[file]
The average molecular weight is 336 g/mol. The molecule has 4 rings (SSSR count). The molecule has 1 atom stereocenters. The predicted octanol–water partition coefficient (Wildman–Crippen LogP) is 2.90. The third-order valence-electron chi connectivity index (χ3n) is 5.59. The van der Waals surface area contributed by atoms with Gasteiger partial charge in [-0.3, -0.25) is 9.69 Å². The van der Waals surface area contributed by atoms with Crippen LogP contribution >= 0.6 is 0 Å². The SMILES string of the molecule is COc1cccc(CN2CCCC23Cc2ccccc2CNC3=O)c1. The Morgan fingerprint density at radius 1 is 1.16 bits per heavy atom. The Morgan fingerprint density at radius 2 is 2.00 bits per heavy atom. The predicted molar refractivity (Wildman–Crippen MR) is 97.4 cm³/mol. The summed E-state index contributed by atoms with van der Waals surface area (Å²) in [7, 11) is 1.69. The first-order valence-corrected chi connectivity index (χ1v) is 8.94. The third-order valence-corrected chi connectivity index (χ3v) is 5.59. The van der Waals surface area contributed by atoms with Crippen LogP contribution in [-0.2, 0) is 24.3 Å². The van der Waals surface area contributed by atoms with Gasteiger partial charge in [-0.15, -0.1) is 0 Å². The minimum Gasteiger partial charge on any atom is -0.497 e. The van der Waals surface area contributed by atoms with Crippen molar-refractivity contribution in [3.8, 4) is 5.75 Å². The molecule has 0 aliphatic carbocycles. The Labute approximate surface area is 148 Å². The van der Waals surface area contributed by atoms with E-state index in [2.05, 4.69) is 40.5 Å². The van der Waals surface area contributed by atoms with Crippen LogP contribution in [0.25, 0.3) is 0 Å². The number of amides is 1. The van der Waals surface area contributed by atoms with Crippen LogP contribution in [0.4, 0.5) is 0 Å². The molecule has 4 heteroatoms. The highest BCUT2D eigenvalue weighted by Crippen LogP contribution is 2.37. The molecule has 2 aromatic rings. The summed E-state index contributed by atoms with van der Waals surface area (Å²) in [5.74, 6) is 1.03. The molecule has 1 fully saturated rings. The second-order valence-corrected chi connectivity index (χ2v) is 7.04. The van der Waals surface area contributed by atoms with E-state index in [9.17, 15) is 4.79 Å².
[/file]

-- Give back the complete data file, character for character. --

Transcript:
The average molecular weight is 336 g/mol. The molecule has 4 rings (SSSR count). The molecule has 1 atom stereocenters. The predicted octanol–water partition coefficient (Wildman–Crippen LogP) is 2.90. The third-order valence-electron chi connectivity index (χ3n) is 5.59. The van der Waals surface area contributed by atoms with Gasteiger partial charge in [-0.3, -0.25) is 9.69 Å². The van der Waals surface area contributed by atoms with Crippen LogP contribution >= 0.6 is 0 Å². The SMILES string of the molecule is COc1cccc(CN2CCCC23Cc2ccccc2CNC3=O)c1. The Morgan fingerprint density at radius 1 is 1.16 bits per heavy atom. The Morgan fingerprint density at radius 2 is 2.00 bits per heavy atom. The predicted molar refractivity (Wildman–Crippen MR) is 97.4 cm³/mol. The summed E-state index contributed by atoms with van der Waals surface area (Å²) in [7, 11) is 1.69. The first-order valence-corrected chi connectivity index (χ1v) is 8.94. The third-order valence-corrected chi connectivity index (χ3v) is 5.59. The van der Waals surface area contributed by atoms with Crippen LogP contribution in [-0.2, 0) is 24.3 Å². The van der Waals surface area contributed by atoms with Gasteiger partial charge in [-0.15, -0.1) is 0 Å². The minimum Gasteiger partial charge on any atom is -0.497 e. The van der Waals surface area contributed by atoms with Crippen molar-refractivity contribution in [3.8, 4) is 5.75 Å². The molecule has 0 aliphatic carbocycles. The Labute approximate surface area is 148 Å². The van der Waals surface area contributed by atoms with E-state index in [2.05, 4.69) is 40.5 Å². The van der Waals surface area contributed by atoms with Crippen LogP contribution in [0.25, 0.3) is 0 Å². The number of amides is 1. The van der Waals surface area contributed by atoms with Crippen LogP contribution in [0.4, 0.5) is 0 Å². The molecule has 4 heteroatoms. The highest BCUT2D eigenvalue weighted by Crippen LogP contribution is 2.37. The molecule has 2 aromatic rings. The summed E-state index contributed by atoms with van der Waals surface area (Å²) in [5.74, 6) is 1.03. The molecule has 1 fully saturated rings. The second-order valence-corrected chi connectivity index (χ2v) is 7.04. The van der Waals surface area contributed by atoms with E-state index in [9.17, 15) is 4.79 Å².